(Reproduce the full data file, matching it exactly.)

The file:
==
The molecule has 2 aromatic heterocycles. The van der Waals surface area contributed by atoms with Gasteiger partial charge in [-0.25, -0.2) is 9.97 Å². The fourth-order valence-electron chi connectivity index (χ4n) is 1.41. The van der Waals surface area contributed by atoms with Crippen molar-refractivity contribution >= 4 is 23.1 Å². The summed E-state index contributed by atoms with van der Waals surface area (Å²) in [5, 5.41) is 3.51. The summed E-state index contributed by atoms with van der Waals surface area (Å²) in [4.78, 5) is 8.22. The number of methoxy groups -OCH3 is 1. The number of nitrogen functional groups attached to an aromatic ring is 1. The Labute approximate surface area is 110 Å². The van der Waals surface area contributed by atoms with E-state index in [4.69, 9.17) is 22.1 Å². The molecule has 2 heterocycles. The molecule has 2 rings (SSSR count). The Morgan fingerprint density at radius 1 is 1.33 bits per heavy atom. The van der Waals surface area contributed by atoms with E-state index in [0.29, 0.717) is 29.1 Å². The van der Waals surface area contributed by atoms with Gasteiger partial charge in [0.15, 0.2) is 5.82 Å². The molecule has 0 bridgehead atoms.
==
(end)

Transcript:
The molecule has 2 aromatic heterocycles. The van der Waals surface area contributed by atoms with Gasteiger partial charge in [-0.25, -0.2) is 9.97 Å². The fourth-order valence-electron chi connectivity index (χ4n) is 1.41. The van der Waals surface area contributed by atoms with Crippen molar-refractivity contribution >= 4 is 23.1 Å². The summed E-state index contributed by atoms with van der Waals surface area (Å²) in [5, 5.41) is 3.51. The summed E-state index contributed by atoms with van der Waals surface area (Å²) in [4.78, 5) is 8.22. The number of methoxy groups -OCH3 is 1. The number of nitrogen functional groups attached to an aromatic ring is 1. The Labute approximate surface area is 110 Å². The van der Waals surface area contributed by atoms with E-state index in [4.69, 9.17) is 22.1 Å². The molecule has 2 heterocycles. The molecule has 2 rings (SSSR count). The Morgan fingerprint density at radius 1 is 1.33 bits per heavy atom. The van der Waals surface area contributed by atoms with E-state index in [0.29, 0.717) is 29.1 Å². The van der Waals surface area contributed by atoms with Gasteiger partial charge in [0.15, 0.2) is 5.82 Å². The molecule has 0 bridgehead atoms.